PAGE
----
The interview with Jackson took place at his huge Neverland Ranch, complete with its own amusement park and zoo. Oprah immediately connected with the artist and the audience by asking Michael if he was nervous. When he answered no, she commented that she wouldn’t be either. She began by asking softball questions. They talked about James Brown, Jackie Wilson, the Bee Gees and Motown. Eight minutes into the show, Oprah posed the question that would allow her to get to the meatier questions. “Were you as happy offstage as you were onstage?”
“Offstage I was very sad. I was always crying from loneliness.” With that, live in front of 62 million viewers, Jackson established the first great myth that would surround him from that moment on (and which his most diehard fans would use to justify his most outlandish behaviors): the kid whose childhood was stolen from him. “I was never able to enjoy the simplest things that a child takes for granted in his life. That’s why I’m always surrounded by children now.”
After addressing how Michael felt going from an adorable child prodigy to a teenager, Winfrey laid the groundwork to address the singer’s controversial physical appearance; by then, the grown man had a pale complexion, a narrow, pointed nose, a Kirk Douglas-like dimple in his chin and he wore copious white makeup on his face. “I didn’t even want to look in the mirror, my father would tell me I was ugly and I would cry all the time,” he said of his adolescence. “Did he ever hit you?” “Yes.” “Why?” “He was very strict; just his look alone terrified me. Sometimes he would come to see me, and I would throw up.” “As an adult too?” “Yes.”
Then Oprah started to fire away. “Is it true that you sleep in an oxygen chamber to stay eternally young?” “Did you buy the Elephant Man’s remains?” “Is it true that you wanted a white actor to play Michael Jackson as a child in a Pepsi commercial?” Winfrey went through a litany of crazy headlines, all of which Jackson denied. At minute 24, Oprah posed the question that everyone was asking themselves in 1993: “Did you bleach your skin because you don’t like being Black?”
Here, for the first time in public, Michael mentioned that he suffered from vitiligo, an autoimmune disease that destroys pigment-producing cells. He defended himself somewhat crazily, but it did make some sense: “What about the millions of people who put themselves in the sun to make their skin darker, to become someone else? Nobody says anything about that!”
His physical appearance remained the focus of the conversation. “How many plastic surgery procedures have you undergone?” “Very, very few,” Michael replied. “You can count them on two fingers.” It doesn’t take a surgeon to know that Michael was lying; he maintained that falsehood in 2003, in his interview with Martin Bashir, when he responded sardonically to the same question: “I’ve had two operations...that I can remember.”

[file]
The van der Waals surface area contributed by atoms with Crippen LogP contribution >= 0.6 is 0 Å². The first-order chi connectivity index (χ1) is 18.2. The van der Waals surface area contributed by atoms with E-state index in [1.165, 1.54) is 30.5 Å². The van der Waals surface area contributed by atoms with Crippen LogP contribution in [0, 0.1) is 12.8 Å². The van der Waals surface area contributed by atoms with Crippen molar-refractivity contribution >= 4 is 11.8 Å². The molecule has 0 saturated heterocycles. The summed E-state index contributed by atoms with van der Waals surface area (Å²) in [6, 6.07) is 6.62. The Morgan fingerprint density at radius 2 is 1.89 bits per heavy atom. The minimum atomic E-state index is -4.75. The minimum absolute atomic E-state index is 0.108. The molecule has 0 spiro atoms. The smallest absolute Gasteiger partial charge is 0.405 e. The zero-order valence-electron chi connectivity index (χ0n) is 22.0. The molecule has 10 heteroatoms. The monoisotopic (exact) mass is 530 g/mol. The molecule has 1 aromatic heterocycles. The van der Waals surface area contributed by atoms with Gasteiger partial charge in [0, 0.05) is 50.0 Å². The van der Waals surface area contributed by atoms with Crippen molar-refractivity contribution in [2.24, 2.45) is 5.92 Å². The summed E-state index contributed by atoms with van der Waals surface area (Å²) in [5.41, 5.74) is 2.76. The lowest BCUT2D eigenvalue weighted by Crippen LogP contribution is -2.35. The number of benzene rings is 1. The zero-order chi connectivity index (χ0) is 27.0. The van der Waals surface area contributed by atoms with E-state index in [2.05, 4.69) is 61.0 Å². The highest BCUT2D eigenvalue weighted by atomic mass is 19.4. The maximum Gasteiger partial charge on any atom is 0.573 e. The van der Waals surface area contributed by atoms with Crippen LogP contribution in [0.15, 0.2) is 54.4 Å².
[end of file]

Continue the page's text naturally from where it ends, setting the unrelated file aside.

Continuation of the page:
But Oprah pressed the point, “You’ve had a nose job, that’s obvious.” “Yes, like a lot of people I know,” Michael responded “But I’ve never had my cheeks, eyes or lips done.” “Do you like the way you look now?” Oprah probed further. “I try not to look in the mirror too much, I’m never happy with what I see.”
“It’s embarrassing to ask you this, but I’m going to do it”
The interview was visually powerful; one could almost enjoy watching it on mute. Terán claims the visual aspect “very subtly [drew] Michael Jackson’s personality, that outdated mogul thing. The production was very skillful because the images told of all [Jackson’s] eccentricities. In that sense, the show [was] very ambiguous.” Despite the interview being filmed in his own home, one of the rooms served as a set. Michael entered the shot walking downstairs as Thriller played in the background, but no one was applauding. It is strange to see Michael in the absence of screaming and crowds; he seemed removed from his own celebrity. Every time a shot opens, we see behind him a huge, lonely room filled with expensive works of art. There’s one other person besides Michael: portraits of Michael Jackson, painted by Ralph Wolfe Cowan on a gigantic canvas showing him as a knight in armor accompanied by his monkey Bubbles, a parrot and a cherub. Terán notes that he believes “that Michael thought the interview would clean up his image, but instead it showed the grandiloquence of his fame, of having no childhood, which knocks a person off kilter forever.”